In order to answer this question, a bit of soft tissue anatomy knowledge is necessary. There are four extensors of the wrist and fingers located on the posterior side of the forearm: extensor carpi radialis longus, extensor carpi radials brevis, extensor carpi ulnaris, and extensor digitorum.

The extensor bundle of the forearm.

The four extensors of the wrist and fingers, located on the posterior side of the forearm: extensor carpi radialis longus, extensor carpi radials brevis, extensor carpi ulnaris, and extensor digitorum

Stand and lift an arm in front of you so it’s parallel with the ground. Extend your wrists by bringing your fingers up towards the ceiling while your palms face forward ( Think…. “Stop! In the name of love!!”) When these muscles concentrically contract (meaning the muscle fibers shorten) they move the wrist into extension at the radioulnar joint.

On the opposite (anterior) side of the forearm are the flexors: flexor carpi radialis, palmaris longus, and flexor carpi ulnaris. In this same “Stop in the name of love” hand position, these muscles eccentrically lengthened.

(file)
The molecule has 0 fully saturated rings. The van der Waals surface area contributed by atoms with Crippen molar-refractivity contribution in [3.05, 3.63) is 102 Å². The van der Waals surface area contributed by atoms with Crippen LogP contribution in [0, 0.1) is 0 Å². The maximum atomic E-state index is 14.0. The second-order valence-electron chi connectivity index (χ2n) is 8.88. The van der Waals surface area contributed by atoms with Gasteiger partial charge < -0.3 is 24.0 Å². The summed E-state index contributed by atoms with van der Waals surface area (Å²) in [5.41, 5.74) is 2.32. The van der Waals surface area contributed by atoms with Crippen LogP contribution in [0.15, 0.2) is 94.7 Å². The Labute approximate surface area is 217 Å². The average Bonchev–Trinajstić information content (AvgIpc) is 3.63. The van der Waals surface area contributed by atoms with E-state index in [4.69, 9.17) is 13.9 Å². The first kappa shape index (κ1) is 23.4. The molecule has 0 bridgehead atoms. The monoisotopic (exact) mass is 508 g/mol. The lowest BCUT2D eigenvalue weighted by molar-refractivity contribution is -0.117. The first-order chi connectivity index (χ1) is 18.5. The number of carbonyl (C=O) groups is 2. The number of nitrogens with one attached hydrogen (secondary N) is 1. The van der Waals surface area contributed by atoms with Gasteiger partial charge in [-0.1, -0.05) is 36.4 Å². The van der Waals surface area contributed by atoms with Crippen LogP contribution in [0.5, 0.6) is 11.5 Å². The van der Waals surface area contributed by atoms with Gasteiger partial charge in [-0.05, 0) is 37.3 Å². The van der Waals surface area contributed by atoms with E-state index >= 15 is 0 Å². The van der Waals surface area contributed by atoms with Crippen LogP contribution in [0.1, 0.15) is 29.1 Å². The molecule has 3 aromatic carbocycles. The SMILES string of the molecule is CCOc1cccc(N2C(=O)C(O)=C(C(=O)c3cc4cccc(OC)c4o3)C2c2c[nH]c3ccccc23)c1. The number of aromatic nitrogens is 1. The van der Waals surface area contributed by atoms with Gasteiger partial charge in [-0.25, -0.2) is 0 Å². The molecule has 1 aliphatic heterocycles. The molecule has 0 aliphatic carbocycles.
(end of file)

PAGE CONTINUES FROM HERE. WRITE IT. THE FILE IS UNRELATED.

So, why is this information important? Well, let’s investigate…

Take some time to notice the current range of motion in your wrists. Make a list of many of the tasks you perform throughout the day with your hands. When you take a moment to realize what you do with your hands (drink beverages, write notes, type at your computer, drive, and scroll through social media apps) you’ll soon notice that your wrists are either in a neutral or flexed position many hours throughout the day.

Now, let’s look at the mechanics of Downward Facing Dog – you are not only putting your wrists in extension but also adding gravity and body weight into the equation! Ouch!!